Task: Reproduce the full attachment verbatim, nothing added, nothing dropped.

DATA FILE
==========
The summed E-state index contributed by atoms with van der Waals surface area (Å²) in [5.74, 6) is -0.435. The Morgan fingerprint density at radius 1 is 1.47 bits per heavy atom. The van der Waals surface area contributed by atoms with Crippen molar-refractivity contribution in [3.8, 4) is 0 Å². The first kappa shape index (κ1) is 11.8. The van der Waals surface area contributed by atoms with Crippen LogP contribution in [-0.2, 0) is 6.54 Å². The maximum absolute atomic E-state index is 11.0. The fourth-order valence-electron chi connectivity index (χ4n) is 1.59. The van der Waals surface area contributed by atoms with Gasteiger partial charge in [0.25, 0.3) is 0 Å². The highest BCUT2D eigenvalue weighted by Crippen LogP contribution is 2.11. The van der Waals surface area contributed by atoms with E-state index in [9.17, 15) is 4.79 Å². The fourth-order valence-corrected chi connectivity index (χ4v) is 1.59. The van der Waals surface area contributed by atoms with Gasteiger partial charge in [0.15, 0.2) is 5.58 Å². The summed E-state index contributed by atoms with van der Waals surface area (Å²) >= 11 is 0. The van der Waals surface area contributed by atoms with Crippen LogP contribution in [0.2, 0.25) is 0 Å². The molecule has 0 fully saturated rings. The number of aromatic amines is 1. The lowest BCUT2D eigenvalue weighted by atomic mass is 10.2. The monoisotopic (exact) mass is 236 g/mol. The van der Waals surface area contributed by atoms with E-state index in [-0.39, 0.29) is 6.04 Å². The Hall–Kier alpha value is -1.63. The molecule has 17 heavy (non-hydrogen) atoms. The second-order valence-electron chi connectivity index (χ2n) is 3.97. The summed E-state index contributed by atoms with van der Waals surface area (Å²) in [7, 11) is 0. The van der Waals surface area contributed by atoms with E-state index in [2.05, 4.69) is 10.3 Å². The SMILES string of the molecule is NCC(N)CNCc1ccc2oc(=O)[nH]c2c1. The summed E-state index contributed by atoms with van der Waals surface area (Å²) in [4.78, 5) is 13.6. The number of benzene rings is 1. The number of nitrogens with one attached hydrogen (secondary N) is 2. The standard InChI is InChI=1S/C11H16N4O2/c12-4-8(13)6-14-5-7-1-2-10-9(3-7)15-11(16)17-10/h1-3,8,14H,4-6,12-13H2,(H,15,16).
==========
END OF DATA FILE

The summed E-state index contributed by atoms with van der Waals surface area (Å²) in [5.74, 6) is -0.435. The Morgan fingerprint density at radius 1 is 1.47 bits per heavy atom. The van der Waals surface area contributed by atoms with Crippen molar-refractivity contribution in [3.8, 4) is 0 Å². The first kappa shape index (κ1) is 11.8. The van der Waals surface area contributed by atoms with Crippen LogP contribution in [-0.2, 0) is 6.54 Å². The maximum absolute atomic E-state index is 11.0. The fourth-order valence-electron chi connectivity index (χ4n) is 1.59. The van der Waals surface area contributed by atoms with Gasteiger partial charge in [0.25, 0.3) is 0 Å². The highest BCUT2D eigenvalue weighted by Crippen LogP contribution is 2.11. The van der Waals surface area contributed by atoms with E-state index in [9.17, 15) is 4.79 Å². The fourth-order valence-corrected chi connectivity index (χ4v) is 1.59. The van der Waals surface area contributed by atoms with Gasteiger partial charge in [0.15, 0.2) is 5.58 Å². The summed E-state index contributed by atoms with van der Waals surface area (Å²) >= 11 is 0. The van der Waals surface area contributed by atoms with Crippen LogP contribution in [0.2, 0.25) is 0 Å². The molecule has 0 fully saturated rings. The number of aromatic amines is 1. The lowest BCUT2D eigenvalue weighted by atomic mass is 10.2. The monoisotopic (exact) mass is 236 g/mol. The van der Waals surface area contributed by atoms with E-state index in [-0.39, 0.29) is 6.04 Å². The Hall–Kier alpha value is -1.63. The molecule has 17 heavy (non-hydrogen) atoms. The second-order valence-electron chi connectivity index (χ2n) is 3.97. The summed E-state index contributed by atoms with van der Waals surface area (Å²) in [7, 11) is 0. The van der Waals surface area contributed by atoms with E-state index in [2.05, 4.69) is 10.3 Å². The SMILES string of the molecule is NCC(N)CNCc1ccc2oc(=O)[nH]c2c1. The summed E-state index contributed by atoms with van der Waals surface area (Å²) in [4.78, 5) is 13.6. The number of benzene rings is 1. The number of nitrogens with one attached hydrogen (secondary N) is 2. The standard InChI is InChI=1S/C11H16N4O2/c12-4-8(13)6-14-5-7-1-2-10-9(3-7)15-11(16)17-10/h1-3,8,14H,4-6,12-13H2,(H,15,16).